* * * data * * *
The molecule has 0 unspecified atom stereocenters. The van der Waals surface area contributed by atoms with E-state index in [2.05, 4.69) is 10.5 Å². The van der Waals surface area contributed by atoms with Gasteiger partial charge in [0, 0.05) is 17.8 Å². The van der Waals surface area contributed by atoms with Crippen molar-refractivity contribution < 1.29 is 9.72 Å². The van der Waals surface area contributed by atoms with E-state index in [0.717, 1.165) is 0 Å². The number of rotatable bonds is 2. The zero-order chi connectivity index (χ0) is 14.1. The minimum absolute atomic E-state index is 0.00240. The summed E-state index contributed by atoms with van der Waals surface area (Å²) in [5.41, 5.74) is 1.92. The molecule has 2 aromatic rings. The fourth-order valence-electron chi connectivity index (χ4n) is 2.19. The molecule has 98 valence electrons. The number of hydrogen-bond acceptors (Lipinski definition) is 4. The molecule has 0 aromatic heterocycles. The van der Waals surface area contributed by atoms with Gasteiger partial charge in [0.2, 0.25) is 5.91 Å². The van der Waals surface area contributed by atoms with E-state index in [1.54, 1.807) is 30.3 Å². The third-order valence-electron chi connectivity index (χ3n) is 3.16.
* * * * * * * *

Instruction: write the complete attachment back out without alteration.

The molecule has 0 unspecified atom stereocenters. The van der Waals surface area contributed by atoms with E-state index in [2.05, 4.69) is 10.5 Å². The van der Waals surface area contributed by atoms with Gasteiger partial charge in [0, 0.05) is 17.8 Å². The van der Waals surface area contributed by atoms with Crippen molar-refractivity contribution < 1.29 is 9.72 Å². The van der Waals surface area contributed by atoms with E-state index in [0.717, 1.165) is 0 Å². The number of rotatable bonds is 2. The zero-order chi connectivity index (χ0) is 14.1. The minimum absolute atomic E-state index is 0.00240. The summed E-state index contributed by atoms with van der Waals surface area (Å²) in [5.41, 5.74) is 1.92. The molecule has 2 aromatic rings. The fourth-order valence-electron chi connectivity index (χ4n) is 2.19. The molecule has 98 valence electrons. The number of hydrogen-bond acceptors (Lipinski definition) is 4. The molecule has 0 aromatic heterocycles. The van der Waals surface area contributed by atoms with Gasteiger partial charge in [0.2, 0.25) is 5.91 Å². The van der Waals surface area contributed by atoms with E-state index in [1.54, 1.807) is 30.3 Å². The third-order valence-electron chi connectivity index (χ3n) is 3.16.